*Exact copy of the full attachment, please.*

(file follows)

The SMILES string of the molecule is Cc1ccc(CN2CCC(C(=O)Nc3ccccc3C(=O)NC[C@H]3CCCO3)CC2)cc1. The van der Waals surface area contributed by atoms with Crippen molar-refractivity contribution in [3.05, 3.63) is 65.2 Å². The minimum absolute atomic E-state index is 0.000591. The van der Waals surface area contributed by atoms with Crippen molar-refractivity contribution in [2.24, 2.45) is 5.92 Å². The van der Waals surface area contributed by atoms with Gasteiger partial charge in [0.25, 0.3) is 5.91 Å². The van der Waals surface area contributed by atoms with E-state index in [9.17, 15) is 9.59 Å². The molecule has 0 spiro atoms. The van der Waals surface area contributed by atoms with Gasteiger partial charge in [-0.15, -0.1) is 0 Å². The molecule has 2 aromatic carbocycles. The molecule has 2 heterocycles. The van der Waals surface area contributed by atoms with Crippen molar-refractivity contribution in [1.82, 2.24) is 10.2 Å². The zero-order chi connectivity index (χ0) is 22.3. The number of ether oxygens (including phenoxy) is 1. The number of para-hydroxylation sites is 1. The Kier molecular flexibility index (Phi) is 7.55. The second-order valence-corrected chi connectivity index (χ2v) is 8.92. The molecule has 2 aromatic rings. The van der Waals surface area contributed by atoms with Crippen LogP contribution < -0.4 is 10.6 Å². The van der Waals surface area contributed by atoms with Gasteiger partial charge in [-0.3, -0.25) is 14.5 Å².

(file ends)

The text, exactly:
The SMILES string of the molecule is Cc1ccc(CN2CCC(C(=O)Nc3ccccc3C(=O)NC[C@H]3CCCO3)CC2)cc1. The van der Waals surface area contributed by atoms with Crippen molar-refractivity contribution in [3.05, 3.63) is 65.2 Å². The minimum absolute atomic E-state index is 0.000591. The van der Waals surface area contributed by atoms with Crippen molar-refractivity contribution in [2.24, 2.45) is 5.92 Å². The van der Waals surface area contributed by atoms with Gasteiger partial charge in [0.25, 0.3) is 5.91 Å². The van der Waals surface area contributed by atoms with E-state index in [9.17, 15) is 9.59 Å². The molecule has 0 spiro atoms. The van der Waals surface area contributed by atoms with Gasteiger partial charge in [-0.15, -0.1) is 0 Å². The molecule has 2 aromatic carbocycles. The molecule has 2 heterocycles. The van der Waals surface area contributed by atoms with Crippen molar-refractivity contribution in [1.82, 2.24) is 10.2 Å². The zero-order chi connectivity index (χ0) is 22.3. The number of ether oxygens (including phenoxy) is 1. The number of para-hydroxylation sites is 1. The Kier molecular flexibility index (Phi) is 7.55. The second-order valence-corrected chi connectivity index (χ2v) is 8.92. The molecule has 2 aromatic rings. The van der Waals surface area contributed by atoms with Crippen LogP contribution < -0.4 is 10.6 Å². The van der Waals surface area contributed by atoms with Gasteiger partial charge in [-0.3, -0.25) is 14.5 Å².